County of Conviction: San Diego
Convicted of: Kidnapping and Rape
Years Served: 8 Years
Released: May 9, 2013
Exonerated: June 24, 2013
Cost of Wrongful Incarceration*: $649,624
*According to the Legislative Analyst’s Office 2018-19 annual costs per CA inmate
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Years Served: 8
On November 24, 2004, a young girl walked along Buena Vista Road in Lemon Grove and noticed a man staring at her from an old, light-colored truck with a fake wooden camper. The girl walked under the underpass of the 94 Freeway and a man grabbed her from behind, and told her not to scream. The man lifted her skirt and ripped her underwear. The victim fought with her attacker, hitting him in the face with her portable CD player. She broke free and ran. As she ran across Buena Vista Road, her attacker caught up to her again. He grabbed her and threw her down in some bushes near a stoplight. There, he sexually assaulted her. The victim kept fighting and managed to escape from him again.
The victim called the police. At home, the victim placed her clothing in a plastic bag for detectives. She thought that her attacker was probably the man she saw staring at her from the old, light-colored truck. The victim described him as a white male with facial hair, between 5 feet 8 inches and 5 feet 10 inches tall, 150 to 160 pounds, in his 20s.
Initially, police had no leads on the attacker. Police drove the victim around the neighborhood to see if she recognized anyone, but she did not. She tried to assist a sketch artist in rendering a composite sketch, but she did not know enough details to complete it. One other eyewitness helped with the sketch. Later, someone saw a light-colored truck with a fake wooden camper on it and reported the truck to police. The truck belonged to Uriah Courtney’s stepfather. Uriah, a resident of San Diego’s North Park neighborhood, was a white male, 5 feet 10 inches tall, 160 pounds, in his 20s, and he had a goatee.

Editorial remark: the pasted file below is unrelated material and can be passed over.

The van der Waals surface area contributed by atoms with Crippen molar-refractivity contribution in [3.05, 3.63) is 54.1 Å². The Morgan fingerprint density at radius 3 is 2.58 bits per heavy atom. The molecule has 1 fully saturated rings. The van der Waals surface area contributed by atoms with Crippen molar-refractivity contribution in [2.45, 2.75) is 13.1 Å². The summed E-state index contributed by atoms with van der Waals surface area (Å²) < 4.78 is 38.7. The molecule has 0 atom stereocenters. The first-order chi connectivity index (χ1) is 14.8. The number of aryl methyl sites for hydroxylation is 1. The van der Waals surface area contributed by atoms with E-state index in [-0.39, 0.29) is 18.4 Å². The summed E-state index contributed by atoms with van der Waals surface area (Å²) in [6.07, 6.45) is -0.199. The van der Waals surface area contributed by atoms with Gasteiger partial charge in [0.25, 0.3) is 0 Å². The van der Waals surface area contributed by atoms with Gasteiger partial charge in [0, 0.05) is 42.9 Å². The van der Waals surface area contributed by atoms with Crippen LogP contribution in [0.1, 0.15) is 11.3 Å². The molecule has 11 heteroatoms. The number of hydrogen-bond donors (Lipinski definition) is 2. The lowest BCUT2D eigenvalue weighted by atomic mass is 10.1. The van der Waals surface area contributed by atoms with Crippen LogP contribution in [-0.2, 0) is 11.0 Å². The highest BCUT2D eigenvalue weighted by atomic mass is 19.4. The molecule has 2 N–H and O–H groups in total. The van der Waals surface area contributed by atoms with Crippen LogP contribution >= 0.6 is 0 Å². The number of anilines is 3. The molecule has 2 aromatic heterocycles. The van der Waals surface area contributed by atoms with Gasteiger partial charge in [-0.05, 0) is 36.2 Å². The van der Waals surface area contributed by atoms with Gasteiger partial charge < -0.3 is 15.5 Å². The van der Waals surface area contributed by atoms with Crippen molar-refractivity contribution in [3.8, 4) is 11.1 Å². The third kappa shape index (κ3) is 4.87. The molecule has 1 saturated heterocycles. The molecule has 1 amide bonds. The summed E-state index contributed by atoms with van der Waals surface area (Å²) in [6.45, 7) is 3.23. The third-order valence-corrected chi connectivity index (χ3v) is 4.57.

When shown a picture of the truck, the victim said she was 80% sure it was the truck she had seen at the time of the crime. Police placed Uriah’s photo in a six-pack lineup and the victim tentatively identified Uriah as her attacker, stating, “Not sure, but the most similar is number 4.” However, she stated she was more confident in her identification of the truck rather than of Uriah. She rated her confidence level at 60%. The eyewitness also identified Uriah from the six-pack lineup. Despite her uncertainties, the victim testified at trial she was sure of her identification of both the truck and of Uriah. A jury rendered a guilty verdict and the court sentenced Uriah to life in prison for kidnapping and rape.
The California Innocence Project started investigating Uriah’s case in 2010 and determined that further DNA testing would be appropriate. After all, 75% of DNA exonerations are the product of misidentifications. At the time of Uriah’s conviction, the San Diego Sheriff’s Department performed DNA testing on the victim’s fingernail scrapings and her underwear, but did not obtain any meaningful results. However, advancements in DNA technology could produce a useful result.
With the cooperation of the San Diego District Attorney’s Office, the victim’s clothing was re-submitted for DNA testing. The testing revealed a male profile, not Uriah’s, on both the shirt and the skirt. That male profile was run through the Combined DNA Index System (CODIS), a national databank containing convicted offender profiles, and a match was obtained. The DNA matched a man who lived three miles from the crime scene and had a striking resemblance to Uriah.
Uriah’s conviction was vacated on June 24, 2013. He was released on May 6, 2013.